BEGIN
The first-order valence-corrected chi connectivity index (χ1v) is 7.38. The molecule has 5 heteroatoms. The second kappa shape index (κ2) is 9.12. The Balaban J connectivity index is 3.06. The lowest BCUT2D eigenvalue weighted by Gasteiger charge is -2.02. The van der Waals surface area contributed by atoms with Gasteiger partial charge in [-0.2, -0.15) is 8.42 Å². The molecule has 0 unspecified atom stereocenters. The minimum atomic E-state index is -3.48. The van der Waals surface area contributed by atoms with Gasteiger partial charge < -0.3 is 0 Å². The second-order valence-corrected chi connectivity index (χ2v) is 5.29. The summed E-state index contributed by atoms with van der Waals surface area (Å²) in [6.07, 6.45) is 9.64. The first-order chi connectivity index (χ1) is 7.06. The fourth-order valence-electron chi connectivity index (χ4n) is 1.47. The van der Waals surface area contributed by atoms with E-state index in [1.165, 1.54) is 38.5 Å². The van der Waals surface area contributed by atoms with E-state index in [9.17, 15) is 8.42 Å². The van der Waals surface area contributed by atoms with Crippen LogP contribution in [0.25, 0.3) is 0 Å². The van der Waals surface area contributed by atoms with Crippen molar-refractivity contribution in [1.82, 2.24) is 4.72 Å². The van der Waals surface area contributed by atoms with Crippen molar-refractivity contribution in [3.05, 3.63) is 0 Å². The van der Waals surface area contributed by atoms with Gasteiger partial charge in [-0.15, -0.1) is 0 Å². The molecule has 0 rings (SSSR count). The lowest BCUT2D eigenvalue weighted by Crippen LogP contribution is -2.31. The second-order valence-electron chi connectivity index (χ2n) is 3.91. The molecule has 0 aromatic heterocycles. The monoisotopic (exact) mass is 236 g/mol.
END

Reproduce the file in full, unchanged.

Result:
The first-order valence-corrected chi connectivity index (χ1v) is 7.38. The molecule has 5 heteroatoms. The second kappa shape index (κ2) is 9.12. The Balaban J connectivity index is 3.06. The lowest BCUT2D eigenvalue weighted by Gasteiger charge is -2.02. The van der Waals surface area contributed by atoms with Gasteiger partial charge in [-0.2, -0.15) is 8.42 Å². The molecule has 0 unspecified atom stereocenters. The minimum atomic E-state index is -3.48. The van der Waals surface area contributed by atoms with Gasteiger partial charge < -0.3 is 0 Å². The second-order valence-corrected chi connectivity index (χ2v) is 5.29. The summed E-state index contributed by atoms with van der Waals surface area (Å²) in [6.07, 6.45) is 9.64. The first-order chi connectivity index (χ1) is 7.06. The fourth-order valence-electron chi connectivity index (χ4n) is 1.47. The van der Waals surface area contributed by atoms with E-state index in [1.165, 1.54) is 38.5 Å². The van der Waals surface area contributed by atoms with E-state index in [9.17, 15) is 8.42 Å². The van der Waals surface area contributed by atoms with Crippen LogP contribution in [0.25, 0.3) is 0 Å². The van der Waals surface area contributed by atoms with Crippen molar-refractivity contribution in [1.82, 2.24) is 4.72 Å². The van der Waals surface area contributed by atoms with Crippen molar-refractivity contribution in [3.05, 3.63) is 0 Å². The van der Waals surface area contributed by atoms with Gasteiger partial charge in [-0.15, -0.1) is 0 Å². The molecule has 0 rings (SSSR count). The lowest BCUT2D eigenvalue weighted by Crippen LogP contribution is -2.31. The second-order valence-electron chi connectivity index (χ2n) is 3.91. The molecule has 0 aromatic heterocycles. The monoisotopic (exact) mass is 236 g/mol.